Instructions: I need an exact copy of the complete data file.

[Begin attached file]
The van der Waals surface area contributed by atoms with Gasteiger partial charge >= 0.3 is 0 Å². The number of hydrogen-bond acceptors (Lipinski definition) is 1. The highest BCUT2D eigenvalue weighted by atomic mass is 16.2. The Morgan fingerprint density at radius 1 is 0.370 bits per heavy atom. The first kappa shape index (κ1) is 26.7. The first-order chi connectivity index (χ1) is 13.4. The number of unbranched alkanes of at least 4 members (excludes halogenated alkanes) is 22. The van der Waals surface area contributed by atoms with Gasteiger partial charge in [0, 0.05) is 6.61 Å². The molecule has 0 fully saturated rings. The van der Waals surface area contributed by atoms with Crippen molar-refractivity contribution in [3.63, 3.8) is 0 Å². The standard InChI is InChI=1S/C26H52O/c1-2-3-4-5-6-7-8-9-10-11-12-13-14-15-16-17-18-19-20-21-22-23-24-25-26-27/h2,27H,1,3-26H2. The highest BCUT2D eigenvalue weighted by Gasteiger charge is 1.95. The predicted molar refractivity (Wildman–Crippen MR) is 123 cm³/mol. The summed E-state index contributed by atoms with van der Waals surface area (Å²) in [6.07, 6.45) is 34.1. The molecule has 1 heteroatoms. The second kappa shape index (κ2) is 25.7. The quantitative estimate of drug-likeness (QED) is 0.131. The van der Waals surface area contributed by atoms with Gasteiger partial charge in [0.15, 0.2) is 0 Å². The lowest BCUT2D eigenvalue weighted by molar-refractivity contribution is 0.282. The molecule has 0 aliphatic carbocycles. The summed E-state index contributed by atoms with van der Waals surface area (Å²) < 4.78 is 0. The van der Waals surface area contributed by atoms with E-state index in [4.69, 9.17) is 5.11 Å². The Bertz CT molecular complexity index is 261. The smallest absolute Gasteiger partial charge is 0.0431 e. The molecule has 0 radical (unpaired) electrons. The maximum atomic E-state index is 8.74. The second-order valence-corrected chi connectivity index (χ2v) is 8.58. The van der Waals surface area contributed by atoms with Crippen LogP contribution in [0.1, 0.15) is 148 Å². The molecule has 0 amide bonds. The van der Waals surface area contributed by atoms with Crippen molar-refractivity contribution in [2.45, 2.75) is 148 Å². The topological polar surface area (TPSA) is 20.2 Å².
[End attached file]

The van der Waals surface area contributed by atoms with Gasteiger partial charge >= 0.3 is 0 Å². The number of hydrogen-bond acceptors (Lipinski definition) is 1. The highest BCUT2D eigenvalue weighted by atomic mass is 16.2. The Morgan fingerprint density at radius 1 is 0.370 bits per heavy atom. The first kappa shape index (κ1) is 26.7. The first-order chi connectivity index (χ1) is 13.4. The number of unbranched alkanes of at least 4 members (excludes halogenated alkanes) is 22. The van der Waals surface area contributed by atoms with Gasteiger partial charge in [0, 0.05) is 6.61 Å². The molecule has 0 fully saturated rings. The van der Waals surface area contributed by atoms with Crippen molar-refractivity contribution in [3.63, 3.8) is 0 Å². The standard InChI is InChI=1S/C26H52O/c1-2-3-4-5-6-7-8-9-10-11-12-13-14-15-16-17-18-19-20-21-22-23-24-25-26-27/h2,27H,1,3-26H2. The highest BCUT2D eigenvalue weighted by Gasteiger charge is 1.95. The predicted molar refractivity (Wildman–Crippen MR) is 123 cm³/mol. The summed E-state index contributed by atoms with van der Waals surface area (Å²) in [6.07, 6.45) is 34.1. The molecule has 1 heteroatoms. The second kappa shape index (κ2) is 25.7. The quantitative estimate of drug-likeness (QED) is 0.131. The van der Waals surface area contributed by atoms with Gasteiger partial charge in [0.15, 0.2) is 0 Å². The lowest BCUT2D eigenvalue weighted by molar-refractivity contribution is 0.282. The molecule has 0 aliphatic carbocycles. The summed E-state index contributed by atoms with van der Waals surface area (Å²) < 4.78 is 0. The van der Waals surface area contributed by atoms with E-state index in [4.69, 9.17) is 5.11 Å². The Bertz CT molecular complexity index is 261. The smallest absolute Gasteiger partial charge is 0.0431 e. The molecule has 0 radical (unpaired) electrons. The maximum atomic E-state index is 8.74. The second-order valence-corrected chi connectivity index (χ2v) is 8.58. The van der Waals surface area contributed by atoms with Crippen LogP contribution in [0.1, 0.15) is 148 Å². The molecule has 0 amide bonds. The van der Waals surface area contributed by atoms with Crippen molar-refractivity contribution in [2.45, 2.75) is 148 Å². The topological polar surface area (TPSA) is 20.2 Å².